Work is Hell

A Horror Short Story Written by Daniel Charles Wild

Work is Hell

by Dan Charles Wild

Daniel Charles Wild, otherwise known on reddit’s writing forums as user BecauseISaidSoToo, is a long-time contributor to Tall Tale TV. The short story ‘Work is Hell’ is one of the many wild tales included in his brand new short story collection, ‘Stories For Imaginary Friends’

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Other TTTV Stories by Daniel Charles Wild


When the demons first appeared, they started showing up everywhere—naked, typically appearing at crime scenes, nightclubs, and unfortunately for them—churches. Humanity, predictably, freaked out.

The new arrivals were bright red, had horns, cloven feet, pointed tails, and smelled like brimstone—really the whole works. As you’d expect, they were typically attacked on-sight, many were killed immediately, but a percentage survived long enough to get arrested and questioned, and eventually humanity pieced together what they were and what the hell was happening.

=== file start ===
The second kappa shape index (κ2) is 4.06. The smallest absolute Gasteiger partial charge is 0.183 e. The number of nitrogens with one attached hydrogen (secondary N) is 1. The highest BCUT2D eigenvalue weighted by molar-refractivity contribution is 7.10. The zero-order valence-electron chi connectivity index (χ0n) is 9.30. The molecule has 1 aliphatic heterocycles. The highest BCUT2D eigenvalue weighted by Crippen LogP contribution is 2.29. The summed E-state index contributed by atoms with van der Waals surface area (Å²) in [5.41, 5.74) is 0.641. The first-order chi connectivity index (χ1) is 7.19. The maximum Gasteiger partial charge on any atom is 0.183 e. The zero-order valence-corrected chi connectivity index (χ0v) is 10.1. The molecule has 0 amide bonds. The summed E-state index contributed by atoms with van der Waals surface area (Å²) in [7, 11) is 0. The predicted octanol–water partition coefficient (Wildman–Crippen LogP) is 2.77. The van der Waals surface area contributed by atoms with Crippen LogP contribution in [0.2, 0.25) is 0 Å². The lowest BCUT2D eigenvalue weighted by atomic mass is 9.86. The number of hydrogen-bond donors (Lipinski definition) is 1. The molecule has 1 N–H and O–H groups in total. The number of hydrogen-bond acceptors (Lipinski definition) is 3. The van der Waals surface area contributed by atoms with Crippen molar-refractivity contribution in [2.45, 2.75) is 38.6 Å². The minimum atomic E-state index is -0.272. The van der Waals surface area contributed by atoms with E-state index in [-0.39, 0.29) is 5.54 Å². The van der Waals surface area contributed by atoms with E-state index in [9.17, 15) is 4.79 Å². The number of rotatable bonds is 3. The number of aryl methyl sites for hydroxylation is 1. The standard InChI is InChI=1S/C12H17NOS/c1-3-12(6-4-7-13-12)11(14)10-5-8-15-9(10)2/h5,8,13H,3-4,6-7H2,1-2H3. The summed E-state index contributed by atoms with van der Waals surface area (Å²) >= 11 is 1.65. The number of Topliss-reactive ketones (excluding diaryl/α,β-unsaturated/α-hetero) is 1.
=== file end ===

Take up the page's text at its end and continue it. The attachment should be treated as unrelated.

They were what they appeared to be, literally demons from Hell, and now they walked (or clopped) among us.

Sure, scientists and political pundits offered theories to the contrary. There were talking heads on television and articles online claiming that they couldn’t be actual demons. They were likely creatures from another dimension, another planet, that they were psychic manifestations from the gestalt, etc… But the creatures could talk and though they didn’t say much about where they had been, they said what they were, and they were pretty convincing.